When the collapse meets the surfing world: A chat with Kyle Lightner

We’ve all been through something similar: wanting to disappear. Just for a while. Just staying under the water a little too long just to see how people will react. Just closing our phone and not picking up, simply to see who’s going to come and knock at our door. Just to hide in our room until our mom comes and hold us. Just forget where we are at that specific moment, all these broken memories and mistakes. All these happy moments that ceased to exist and all these hopes that end up being total bullshit. We all thought of it, but we never did nothing about it – getting out of the society isn’t something typical to do, so we never did. Some days without answering your messages will be the death of your life. But it isn’t not. Even when it seems like everything is falling down, we close our eyes and keep going. It’s scarier to disappear. This isn’t what Kyle Lightner thought.

Nouvelle Vague: We don’t have to talk about that part of your life. You know, what is past is past. It doesn’t matter anymore.

Kyle Lightner: It’s fine, we can talk about whatever you want.

I ended up not talking. Just listening. Just hearing Kyle’s words getting mixed up with confused memories and stories that haven’t been told yet. Is it because no one wanted to hear it? I don’t think so. Maybe just because no one never took the time, even though it’s important. Just to shut up and be there. Be quiet. Let them show their weakness and then their strength, to a complete stranger. ‘’You know, one day I’ve just decided that I don’t like working in that industry, everyone tells you what they want you to hear, but they don’t follow through. They promise you a certain amount of money and at the time, it was big because it was my only source of income. I needed the amount they were promising me and I wanted them to give me the money on time and they wouldn’t. They were taking three months to pay while I’ve got rents coming up. It was really hard’’.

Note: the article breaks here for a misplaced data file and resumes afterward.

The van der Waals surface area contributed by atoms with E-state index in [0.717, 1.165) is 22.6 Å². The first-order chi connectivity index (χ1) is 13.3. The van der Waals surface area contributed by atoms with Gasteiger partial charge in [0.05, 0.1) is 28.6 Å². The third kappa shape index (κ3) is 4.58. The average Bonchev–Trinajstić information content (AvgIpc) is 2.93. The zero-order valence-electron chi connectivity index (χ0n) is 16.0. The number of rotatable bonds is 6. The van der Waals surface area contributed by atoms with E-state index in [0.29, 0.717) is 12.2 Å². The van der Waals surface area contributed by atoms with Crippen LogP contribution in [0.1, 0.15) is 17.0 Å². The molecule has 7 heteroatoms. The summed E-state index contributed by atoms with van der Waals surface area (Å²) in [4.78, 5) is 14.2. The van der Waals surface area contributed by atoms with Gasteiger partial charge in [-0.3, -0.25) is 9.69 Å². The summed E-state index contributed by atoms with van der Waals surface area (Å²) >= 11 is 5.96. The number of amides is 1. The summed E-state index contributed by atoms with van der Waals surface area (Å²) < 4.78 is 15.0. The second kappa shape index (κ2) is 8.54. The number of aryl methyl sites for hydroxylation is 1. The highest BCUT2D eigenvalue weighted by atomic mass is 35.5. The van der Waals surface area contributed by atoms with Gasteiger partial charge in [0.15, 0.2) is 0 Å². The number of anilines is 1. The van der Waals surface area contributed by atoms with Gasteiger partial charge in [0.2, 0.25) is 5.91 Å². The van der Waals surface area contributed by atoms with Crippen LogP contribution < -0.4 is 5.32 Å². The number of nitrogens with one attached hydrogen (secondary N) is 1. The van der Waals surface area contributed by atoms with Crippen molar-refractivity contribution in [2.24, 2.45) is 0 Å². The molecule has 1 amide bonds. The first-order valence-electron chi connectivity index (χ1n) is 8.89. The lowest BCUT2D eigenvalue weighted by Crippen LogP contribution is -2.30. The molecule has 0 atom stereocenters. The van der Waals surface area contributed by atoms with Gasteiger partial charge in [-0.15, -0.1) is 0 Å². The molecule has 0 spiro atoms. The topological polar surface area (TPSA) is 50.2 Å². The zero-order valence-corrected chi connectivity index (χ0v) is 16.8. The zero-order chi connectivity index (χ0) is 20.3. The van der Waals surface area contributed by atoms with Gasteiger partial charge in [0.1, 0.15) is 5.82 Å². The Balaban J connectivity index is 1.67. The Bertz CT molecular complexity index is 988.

We constantly idealize the surf industry, which I don’t exclude myself from – we think about all these trips, these beers shared and these cultures seen. All these waves captured, these tricks realized and these endless beaches. But, there is more. There is a dark side of the surf industry sometimes, like in anything else. ‘’I deleted my Instagram, I deleted my pages - deleted everything. I went on the internet, contacted people that I had interviews with and I told them I didn’t want them to be online. I just wanted nothing to do with it anymore’’. What kind of trouble can come into your life when you are the one that need to capture surfers doing their best tricks while travelling with them – it just seems great to you. To me as well. ‘’When I secluded myself, I went to the desert, took 10 surfboards and 25 skate decks. I made a teepee and I poured gasoline, then threw a Malakoff cocktail at it, I burned it all. I was so dumb and frustrated with myself and depressed, I was at the point where I was thinking that I don’t even know if I still want to do this anymore – I don’t know if I even want to shoot photos. So I stopped’’. 

The self-serving industry and egoist way of some surfers to get shoot wasn’t at the base of the burnout. Hard drugs aren’t something surprising these days and even though weed is something typical in California, hard drugs is worst. Being on it since he was 25, his mind was never sane and even when Kyle was at work, his mind was wandering somewhere else. Those who thinks that drugs can’t affect your life are wrong. ‘’Even when I was shooting pictures, I was fucked up. A lot of time, I was on pharmaceutical, taking a lot of pills and I would barely talk and they can tell. ‘’Just fucking go home, we will shoot tomorrow’’. I was frustrated. After that trip, I was exhausted. It was because of my drugs used and then secluding myself – I was having a depression’’.